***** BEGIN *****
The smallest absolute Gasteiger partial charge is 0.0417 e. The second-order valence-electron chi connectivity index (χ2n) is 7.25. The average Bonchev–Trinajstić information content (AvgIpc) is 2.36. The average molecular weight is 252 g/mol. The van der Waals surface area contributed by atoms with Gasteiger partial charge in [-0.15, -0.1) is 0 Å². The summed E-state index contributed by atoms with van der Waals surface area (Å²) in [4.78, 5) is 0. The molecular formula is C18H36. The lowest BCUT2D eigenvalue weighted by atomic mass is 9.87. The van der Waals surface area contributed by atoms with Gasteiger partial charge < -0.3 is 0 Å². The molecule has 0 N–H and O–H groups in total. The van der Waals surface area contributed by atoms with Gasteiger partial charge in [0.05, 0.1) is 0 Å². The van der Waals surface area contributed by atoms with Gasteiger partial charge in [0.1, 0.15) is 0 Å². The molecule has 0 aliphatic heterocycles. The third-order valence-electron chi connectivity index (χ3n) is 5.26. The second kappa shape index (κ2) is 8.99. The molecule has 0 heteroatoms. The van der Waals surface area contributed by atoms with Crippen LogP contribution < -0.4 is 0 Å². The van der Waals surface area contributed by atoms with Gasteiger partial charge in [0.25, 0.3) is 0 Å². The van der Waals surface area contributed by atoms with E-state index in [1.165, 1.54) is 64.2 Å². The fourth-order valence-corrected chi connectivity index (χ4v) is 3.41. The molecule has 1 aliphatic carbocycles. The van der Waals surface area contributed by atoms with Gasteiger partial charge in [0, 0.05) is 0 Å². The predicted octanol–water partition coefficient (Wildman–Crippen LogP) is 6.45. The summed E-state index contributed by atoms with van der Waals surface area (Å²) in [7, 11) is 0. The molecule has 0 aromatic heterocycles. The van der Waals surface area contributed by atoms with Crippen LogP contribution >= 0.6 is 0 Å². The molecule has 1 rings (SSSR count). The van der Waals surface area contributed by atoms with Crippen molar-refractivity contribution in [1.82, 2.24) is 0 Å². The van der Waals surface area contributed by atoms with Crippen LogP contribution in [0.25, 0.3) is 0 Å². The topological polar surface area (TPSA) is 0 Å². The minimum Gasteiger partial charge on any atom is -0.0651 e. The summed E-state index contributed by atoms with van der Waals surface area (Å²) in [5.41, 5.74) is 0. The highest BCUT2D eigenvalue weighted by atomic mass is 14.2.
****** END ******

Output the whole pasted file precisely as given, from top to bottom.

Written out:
The smallest absolute Gasteiger partial charge is 0.0417 e. The second-order valence-electron chi connectivity index (χ2n) is 7.25. The average Bonchev–Trinajstić information content (AvgIpc) is 2.36. The average molecular weight is 252 g/mol. The van der Waals surface area contributed by atoms with Gasteiger partial charge in [-0.15, -0.1) is 0 Å². The summed E-state index contributed by atoms with van der Waals surface area (Å²) in [4.78, 5) is 0. The molecular formula is C18H36. The lowest BCUT2D eigenvalue weighted by atomic mass is 9.87. The van der Waals surface area contributed by atoms with Gasteiger partial charge < -0.3 is 0 Å². The molecule has 0 N–H and O–H groups in total. The van der Waals surface area contributed by atoms with Gasteiger partial charge in [0.05, 0.1) is 0 Å². The van der Waals surface area contributed by atoms with Gasteiger partial charge in [0.1, 0.15) is 0 Å². The molecule has 0 aliphatic heterocycles. The third-order valence-electron chi connectivity index (χ3n) is 5.26. The second kappa shape index (κ2) is 8.99. The molecule has 0 heteroatoms. The van der Waals surface area contributed by atoms with Crippen LogP contribution < -0.4 is 0 Å². The van der Waals surface area contributed by atoms with Gasteiger partial charge in [0.25, 0.3) is 0 Å². The van der Waals surface area contributed by atoms with E-state index in [1.165, 1.54) is 64.2 Å². The fourth-order valence-corrected chi connectivity index (χ4v) is 3.41. The molecule has 1 aliphatic carbocycles. The van der Waals surface area contributed by atoms with Gasteiger partial charge in [0, 0.05) is 0 Å². The predicted octanol–water partition coefficient (Wildman–Crippen LogP) is 6.45. The summed E-state index contributed by atoms with van der Waals surface area (Å²) in [7, 11) is 0. The molecule has 0 aromatic heterocycles. The van der Waals surface area contributed by atoms with Crippen LogP contribution >= 0.6 is 0 Å². The molecule has 1 rings (SSSR count). The van der Waals surface area contributed by atoms with Crippen molar-refractivity contribution in [1.82, 2.24) is 0 Å². The van der Waals surface area contributed by atoms with Crippen LogP contribution in [0.25, 0.3) is 0 Å². The topological polar surface area (TPSA) is 0 Å². The minimum Gasteiger partial charge on any atom is -0.0651 e. The summed E-state index contributed by atoms with van der Waals surface area (Å²) in [5.41, 5.74) is 0. The highest BCUT2D eigenvalue weighted by atomic mass is 14.2.